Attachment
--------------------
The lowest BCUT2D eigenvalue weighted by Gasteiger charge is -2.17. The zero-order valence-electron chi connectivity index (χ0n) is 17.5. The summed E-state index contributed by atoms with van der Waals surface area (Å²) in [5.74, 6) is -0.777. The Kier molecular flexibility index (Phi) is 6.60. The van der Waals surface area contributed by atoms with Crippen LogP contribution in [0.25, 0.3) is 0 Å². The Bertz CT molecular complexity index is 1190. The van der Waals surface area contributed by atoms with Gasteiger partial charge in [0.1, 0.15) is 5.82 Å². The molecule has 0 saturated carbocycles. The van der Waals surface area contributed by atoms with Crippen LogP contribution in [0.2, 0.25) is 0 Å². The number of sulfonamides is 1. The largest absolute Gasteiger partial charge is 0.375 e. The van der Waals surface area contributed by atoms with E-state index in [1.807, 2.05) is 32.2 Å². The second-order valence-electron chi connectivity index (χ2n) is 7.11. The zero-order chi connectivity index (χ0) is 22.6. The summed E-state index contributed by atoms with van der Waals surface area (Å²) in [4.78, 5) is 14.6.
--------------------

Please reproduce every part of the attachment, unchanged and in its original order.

The lowest BCUT2D eigenvalue weighted by Gasteiger charge is -2.17. The zero-order valence-electron chi connectivity index (χ0n) is 17.5. The summed E-state index contributed by atoms with van der Waals surface area (Å²) in [5.74, 6) is -0.777. The Kier molecular flexibility index (Phi) is 6.60. The van der Waals surface area contributed by atoms with Crippen LogP contribution in [0.25, 0.3) is 0 Å². The Bertz CT molecular complexity index is 1190. The van der Waals surface area contributed by atoms with Gasteiger partial charge in [0.1, 0.15) is 5.82 Å². The molecule has 0 saturated carbocycles. The van der Waals surface area contributed by atoms with Crippen LogP contribution in [0.2, 0.25) is 0 Å². The number of sulfonamides is 1. The largest absolute Gasteiger partial charge is 0.375 e. The van der Waals surface area contributed by atoms with E-state index in [1.807, 2.05) is 32.2 Å². The second-order valence-electron chi connectivity index (χ2n) is 7.11. The zero-order chi connectivity index (χ0) is 22.6. The summed E-state index contributed by atoms with van der Waals surface area (Å²) in [4.78, 5) is 14.6.